News and Insights

Exploring Ireland’s life sciences innovation

May 14, 2024

FINN Partners’ EMEA health team recently worked with its client IDA Ireland on a press trip to see firsthand the country’s thriving life sciences sector – during an unfeasibly sunny week for late April. Five journalists from a variety of publications in the UK and Germany were flown in to experience the unique ecosystem making Ireland a world leader in life sciences, and in particular, medical technology and the pharmaceutical industry.

Ireland – a MedTech hub

Ireland has solidified its position as the world’s third-largest pharmaceuticals exporter, boasting annual exports surpassing €80 billion. The country hosts nine of the top 10 pharmaceutical companies globally, with the sector employing 40,000 individuals nationwide, with 10,000 of these positions created in the past decade alone. Ireland is also home to 13 of the world’s 15 largest medical technology (MedTech) companies. Over 300 MedTech companies operate in Ireland, employing some 40,000 people, while exports from Ireland are worth more than €13 billion a year – 8% of the country’s total exports.

While the small-molecule sector has traditionally formed the cornerstone of Ireland’s life sciences industry, there is a noticeable recent shift towards growth and development in advanced therapeutics. The most robust growth is now observed in advanced therapeutic areas such as mRNA, cell, and gene technologies, which journalists got to see up close, while wearing several layers of protective covering.

IDA Ireland

The journey began with a warm welcome from John Nugent, Head of Medical Technologies at IDA Ireland, setting the stage for what would be an enlightening exploration of Ireland’s life sciences landscape. The first stop was MeiraGTx in Shannon, Ireland’s first site capable of commercial-stage gene therapy manufacturing. Positioned on the western periphery of Europe, the facility marks a significant milestone in the company’s mission to develop and administer treatments for various disorders, ranging from inherited vision impairment to neurological conditions like Parkinson’s – and potentially extending to diabetes, obesity, and certain cancers. Amazingly, the average age of the workforce on the site is just 27 years old.


We continued to Limerick, where journalists had the opportunity to visit Regeneron, the largest biotech facility in Ireland. Regeneron produces medicines for high low-density lipoprotein (LDL) cholesterol, eye diseases, and rare inflammatory conditions, and has products in development in other areas of high unmet medical need. This includes oncology, rheumatoid arthritis, asthma, atopic dermatitis, pain, and infectious diseases. The scale and sophistication of Regeneron’s operations are hugely impressive, showing the company’s commitment to producing life-saving medicines.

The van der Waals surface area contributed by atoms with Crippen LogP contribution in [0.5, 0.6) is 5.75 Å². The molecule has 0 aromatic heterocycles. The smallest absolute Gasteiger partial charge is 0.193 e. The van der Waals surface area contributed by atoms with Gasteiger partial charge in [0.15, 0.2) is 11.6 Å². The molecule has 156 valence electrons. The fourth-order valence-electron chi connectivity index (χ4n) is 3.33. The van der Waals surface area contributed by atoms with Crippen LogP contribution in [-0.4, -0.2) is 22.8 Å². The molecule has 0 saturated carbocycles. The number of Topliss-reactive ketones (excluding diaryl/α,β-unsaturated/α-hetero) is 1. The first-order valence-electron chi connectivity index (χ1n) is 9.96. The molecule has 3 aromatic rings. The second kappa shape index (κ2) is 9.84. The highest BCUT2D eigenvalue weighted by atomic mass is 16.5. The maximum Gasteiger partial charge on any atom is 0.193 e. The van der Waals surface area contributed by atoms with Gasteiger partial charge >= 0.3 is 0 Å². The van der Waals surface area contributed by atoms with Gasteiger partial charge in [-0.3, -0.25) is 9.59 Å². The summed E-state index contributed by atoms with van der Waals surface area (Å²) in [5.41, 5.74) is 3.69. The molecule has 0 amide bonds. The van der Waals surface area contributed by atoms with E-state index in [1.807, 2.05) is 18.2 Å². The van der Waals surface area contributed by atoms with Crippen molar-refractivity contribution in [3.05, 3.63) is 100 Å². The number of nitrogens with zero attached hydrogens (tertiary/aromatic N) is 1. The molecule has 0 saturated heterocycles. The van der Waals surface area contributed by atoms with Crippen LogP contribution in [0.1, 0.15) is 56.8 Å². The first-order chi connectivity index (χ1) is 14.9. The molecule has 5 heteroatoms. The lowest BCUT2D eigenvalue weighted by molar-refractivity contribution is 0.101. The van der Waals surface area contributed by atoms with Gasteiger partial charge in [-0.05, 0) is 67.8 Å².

Becton Dickinson (BD) and Digital Manufacturing Ireland

The subsequent visit to BD RCI highlighted Ireland’s prowess in medical technology research and development. BD RCI’s state-of-the-art facility, coupled with its collaborative approach to innovation, showcased Ireland’s capacity to drive transformative change in the healthcare industry. This was followed by a tour of Digital Manufacturing Ireland, which provided valuable insights into the intersection of technology and manufacturing, further solidifying Ireland’s reputation as a leader in Industry 4.0.

The facility is a 30,000 sq ft national centre of excellence that supports Irish-based manufacturers of all sizes to innovate and accelerate their adoption of digital technologies to give them a competitive edge on the global stage. It also includes an end-to-end physical and digital production line to support the testing and deployment of new technologies in the manufacturing space. The aim is to advance the future competitiveness of the manufacturing sector, which employs more than 270,000 people and contributes 37% of Ireland’s GDP.

Alcon and Boston Scientific

The journey finished in Cork, where journalists were treated to visits to Alcon and Boston Scientific. Alcon focuses on manufacturing intraocular lenses for cataracts at its Cork plant, and journalists saw the entire production process from patient consultation to lenses being packaged. The highlight of the tour was a virtual reality section showing before and after views of cataract patients who had had Alcon’s lenses implanted.

Similarly, Boston Scientific’s commitment to invention and patient care was evident throughout the tour of its Cork site. The inspirational Joe Devli, Senior Director of Process Development, showed us just a few of the company’s cutting-edge medical devices. This included a device that uses compressed air in a hospital setting to perform atherectomy surgery – the removal of plaque and calcium in the artery. It moves at an incredible 180,000 revolutions per minute to remove excess build-up.

Key takeaways

Throughout, journalists were not only exposed to the latest advancements in life sciences technology but also had the opportunity to interact with industry experts and key stakeholders, including seeing how universities such as the University of Limerick are vital in ensuring the industry is supplied with the best talent. Ireland has the youngest population across the EU, with a vibrant and dynamic demographic.

This youthfulness contributes to a rich pool of talent with novel ideas, further enhanced by Ireland’s status as the EU leader for the number of science, technology, engineering, and mathematics (STEM) graduates per capita. Such a wealth of expertise positions Ireland at the forefront of scientific and technological advancements, driving progress across many sectors.

Read about FINN Partners’ health practice here.

TAGS: Health

POSTED BY: Jim Smith

Jim Smith